Air layering of plants
Air layering is a method of propagating new trees and shrubs from stems still attached to the parent plant. The stem is wrapped with damp moss to encourage roots to form.
Timing Spring or autumn
Air layering is an effective propagation method for some plants that do not root readily from cuttings and which often lack low-growing shoots suitable for conventional layering, such as magnolia, hazel, Cotinus and flowering Cornus species.
When to air layer plants
Layering can be carried out in autumn or spring. Deciduous plants respond well in either season, but evergreens respond better to spring layering.
How to air layer plants
- Choose a one- to two-year-old stem that is straight, healthy and vigorous. Trim off side shoots and leaves from a 30cm (1ft) section. Do not leave any snags
- Wound the stem, making a 2.5cm (1in) cut through a leaf bud, angled towards the shoot tip. This will create a tongue that can be lifted
- Apply hormone rooting compound to the surface of the wound
- Pack a small amount of moist sphagnum moss under the tongue of the wound
- Wrap the wounded stem section loosely with black plastic, sealing it at one end with weather-proof adhesive tape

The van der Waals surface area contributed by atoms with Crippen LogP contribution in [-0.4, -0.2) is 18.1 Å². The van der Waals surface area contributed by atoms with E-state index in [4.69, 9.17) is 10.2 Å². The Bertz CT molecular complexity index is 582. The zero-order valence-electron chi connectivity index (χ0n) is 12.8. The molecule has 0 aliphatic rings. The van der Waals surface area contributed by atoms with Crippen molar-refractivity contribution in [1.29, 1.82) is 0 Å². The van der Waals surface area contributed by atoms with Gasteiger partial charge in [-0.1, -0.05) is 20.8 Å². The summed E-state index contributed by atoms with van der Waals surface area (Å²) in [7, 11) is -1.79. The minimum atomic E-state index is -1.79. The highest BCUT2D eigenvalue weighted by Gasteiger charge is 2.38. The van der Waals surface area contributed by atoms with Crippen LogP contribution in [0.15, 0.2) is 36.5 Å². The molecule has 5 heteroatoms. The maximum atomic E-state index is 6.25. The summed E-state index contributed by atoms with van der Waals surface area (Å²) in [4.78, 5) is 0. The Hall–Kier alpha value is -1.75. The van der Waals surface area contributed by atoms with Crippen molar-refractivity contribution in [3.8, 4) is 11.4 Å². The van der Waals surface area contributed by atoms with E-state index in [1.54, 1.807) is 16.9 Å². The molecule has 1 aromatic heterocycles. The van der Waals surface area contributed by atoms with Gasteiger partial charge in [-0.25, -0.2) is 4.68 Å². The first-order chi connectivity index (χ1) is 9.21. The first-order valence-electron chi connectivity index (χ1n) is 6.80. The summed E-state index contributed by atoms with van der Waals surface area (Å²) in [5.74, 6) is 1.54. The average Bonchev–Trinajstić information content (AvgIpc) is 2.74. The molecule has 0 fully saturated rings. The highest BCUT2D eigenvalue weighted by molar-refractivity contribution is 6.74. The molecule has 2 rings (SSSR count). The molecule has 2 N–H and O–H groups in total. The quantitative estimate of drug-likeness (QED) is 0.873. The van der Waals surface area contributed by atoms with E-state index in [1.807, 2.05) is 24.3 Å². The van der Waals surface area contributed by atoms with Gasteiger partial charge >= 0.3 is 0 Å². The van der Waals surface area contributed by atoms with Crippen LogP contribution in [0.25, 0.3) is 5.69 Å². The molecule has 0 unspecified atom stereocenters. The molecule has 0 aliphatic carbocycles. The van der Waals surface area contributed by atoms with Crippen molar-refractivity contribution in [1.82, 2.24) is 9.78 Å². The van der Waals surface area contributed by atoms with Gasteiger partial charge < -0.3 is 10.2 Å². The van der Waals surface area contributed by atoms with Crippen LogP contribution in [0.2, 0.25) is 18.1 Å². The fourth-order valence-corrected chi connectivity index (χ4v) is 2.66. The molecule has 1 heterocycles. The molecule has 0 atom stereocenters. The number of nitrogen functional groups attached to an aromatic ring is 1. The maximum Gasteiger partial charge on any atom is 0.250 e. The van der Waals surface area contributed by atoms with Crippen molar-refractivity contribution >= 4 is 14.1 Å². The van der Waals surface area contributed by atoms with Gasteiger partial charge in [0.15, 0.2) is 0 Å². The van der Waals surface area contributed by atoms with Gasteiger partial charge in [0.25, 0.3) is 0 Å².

- Pack the wrapping sleeve with moist sphagnum moss, to a thickness of 7.5-10cm (3-4in)
- Seal the other end of the wrapping sleeve with weather-proof adhesive tape
- Leave the wrapping in place for up to a year. Open and check it occasionally for signs of rooting
- When strong new roots are visible through the moss, remove the plastic sleeve. Cut through the stem just below the rooted section
- Pot up the rooted stem in potting compost suitable for the plant in question. Do not attempt to remove the moss from the roots. Water, label and grow on until large enough to plant outside
It is important for plants that take a long time to root to use black plastic rather than clear plastic, as light can encourage the growth of algae in the damp conditions inside the sleeve. Clear plastic is acceptable for speedy rooters such as Ficus.
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